Surplus From L.A. Olympics Is Money for Area’s Future
The Los Angeles Olympics made one of the greatest profits of any sports event in history, $222.7 million.
That surplus, primarily locked away in two major funds, will, by all indications, be distributed in bits and pieces well into the next century.
In fact, because of the policies of foundations affiliated with the U.S. Olympic Committee and a successor to the Los Angeles Olympic Organizing Committee, the Amateur Athletic Foundation, the principal of the surplus has been conserved. With the exception of about $44 million that went to national sports federations, only the interest income has been handed out in grants.
The heads of the two foundations say this is better than spending it all at once because the money can benefit youth sports for a generation or even more, being used selectively when it is most needed.
But the result is that the 1984 surplus has not yet been used dramatically.
David Wolper, who recently became chairman of the Amateur Athletic Foundation, which controls the portion of the surplus dedicated to youth sports in Southern California, has said he wants to make a bigger immediate impact with the money than in the last four years. So far, however, the policy of restrained spending continues.
According to terms of the original contract between the Los Angeles Olympic organizers and the International Olympic Committee, the surplus from the 1984 Games was to be split 40% to the U.S. Olympic Committee, 40% to Southern California and 20% to the national sports governing bodies.
The USOC, often financially strapped, decided to put almost all of its share into an endowment, creating the U.S. Olympic Foundation with the surplus funds it received, along with funds collected through a U.S. government commemorative Olympic coin program.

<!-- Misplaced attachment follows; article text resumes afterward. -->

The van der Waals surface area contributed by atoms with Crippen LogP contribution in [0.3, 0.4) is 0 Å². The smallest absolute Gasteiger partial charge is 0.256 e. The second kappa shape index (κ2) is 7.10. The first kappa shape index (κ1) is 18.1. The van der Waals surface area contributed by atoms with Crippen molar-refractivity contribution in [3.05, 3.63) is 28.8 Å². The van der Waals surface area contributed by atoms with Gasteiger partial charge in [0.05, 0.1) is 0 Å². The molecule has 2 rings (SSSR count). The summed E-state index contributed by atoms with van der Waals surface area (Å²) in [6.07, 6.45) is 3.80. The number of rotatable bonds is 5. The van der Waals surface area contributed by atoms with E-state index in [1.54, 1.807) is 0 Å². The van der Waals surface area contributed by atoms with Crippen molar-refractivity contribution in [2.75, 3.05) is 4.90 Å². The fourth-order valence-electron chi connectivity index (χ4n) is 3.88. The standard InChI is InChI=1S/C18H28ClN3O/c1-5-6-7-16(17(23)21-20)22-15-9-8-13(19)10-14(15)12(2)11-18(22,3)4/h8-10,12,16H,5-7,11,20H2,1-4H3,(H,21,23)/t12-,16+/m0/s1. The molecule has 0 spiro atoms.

“The foundation was the realization of a dream that (former USOC president) Bill Simon and I had 25 years ago,” said F. Don Miller, who became foundation president after his retirement in 1985 as USOC executive director.
“The Games provided a once-in-a-lifetime opportunity to assist amateur sports in our country over the long term.”
Miller said that because of an aggressive investment policy, the money has actually grown since it was deposited in 1985. With the coin money, he said, the original U.S. Olympic Foundation fund was $110 million. Despite making about $22 million in grants to the USOC and its member organizations since then, its present assets are $155 million, he said.
The Amateur Athletic Foundation, with a more conservative investment policy, has, by contrast, increased its fund only slightly.
According to figures made available by foundation president Anita DeFrantz, the Southern California fund received an initial $88.6 million from the Los Angeles Olympic Organizing Committee, which conserved a small part of the surplus against possible litigation and will distribute it later.
After an outlay in grants and programs of a little more than $25 million in its first three years, the foundation has assets of $89.4 million at this time, DeFrantz said.
The Amateur Athletic Foundation recently completed a $3-million Sports Resource Center, named after its first board chairman, Paul Ziffren, to serve as a library and conference site for area sports activists.
However, the foundation’s most important activities have been represented by its grants, which amount to nearly $15 million and its own programs, exclusive of building and equipping the Ziffren center, valued at nearly $5 million.